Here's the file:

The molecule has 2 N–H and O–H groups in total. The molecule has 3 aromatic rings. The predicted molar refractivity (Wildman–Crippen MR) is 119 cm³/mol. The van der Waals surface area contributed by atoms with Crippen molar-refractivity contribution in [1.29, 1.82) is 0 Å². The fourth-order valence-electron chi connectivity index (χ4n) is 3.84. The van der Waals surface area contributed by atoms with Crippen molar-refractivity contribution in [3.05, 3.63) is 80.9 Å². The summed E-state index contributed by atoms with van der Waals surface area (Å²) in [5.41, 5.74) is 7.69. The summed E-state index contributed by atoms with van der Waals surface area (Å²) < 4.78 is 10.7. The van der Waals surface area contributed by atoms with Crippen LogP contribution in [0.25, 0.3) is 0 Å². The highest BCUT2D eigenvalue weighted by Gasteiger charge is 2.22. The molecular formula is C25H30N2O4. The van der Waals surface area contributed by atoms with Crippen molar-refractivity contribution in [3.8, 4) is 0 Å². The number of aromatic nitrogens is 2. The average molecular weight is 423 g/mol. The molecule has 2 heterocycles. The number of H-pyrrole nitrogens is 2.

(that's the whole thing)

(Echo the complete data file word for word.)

The molecule has 2 N–H and O–H groups in total. The molecule has 3 aromatic rings. The predicted molar refractivity (Wildman–Crippen MR) is 119 cm³/mol. The van der Waals surface area contributed by atoms with Crippen molar-refractivity contribution in [1.29, 1.82) is 0 Å². The fourth-order valence-electron chi connectivity index (χ4n) is 3.84. The van der Waals surface area contributed by atoms with Crippen molar-refractivity contribution in [3.05, 3.63) is 80.9 Å². The summed E-state index contributed by atoms with van der Waals surface area (Å²) in [5.41, 5.74) is 7.69. The summed E-state index contributed by atoms with van der Waals surface area (Å²) < 4.78 is 10.7. The van der Waals surface area contributed by atoms with Crippen LogP contribution in [0.25, 0.3) is 0 Å². The highest BCUT2D eigenvalue weighted by Gasteiger charge is 2.22. The molecular formula is C25H30N2O4. The van der Waals surface area contributed by atoms with Crippen molar-refractivity contribution in [3.8, 4) is 0 Å². The number of aromatic nitrogens is 2. The average molecular weight is 423 g/mol. The molecule has 2 heterocycles. The number of H-pyrrole nitrogens is 2.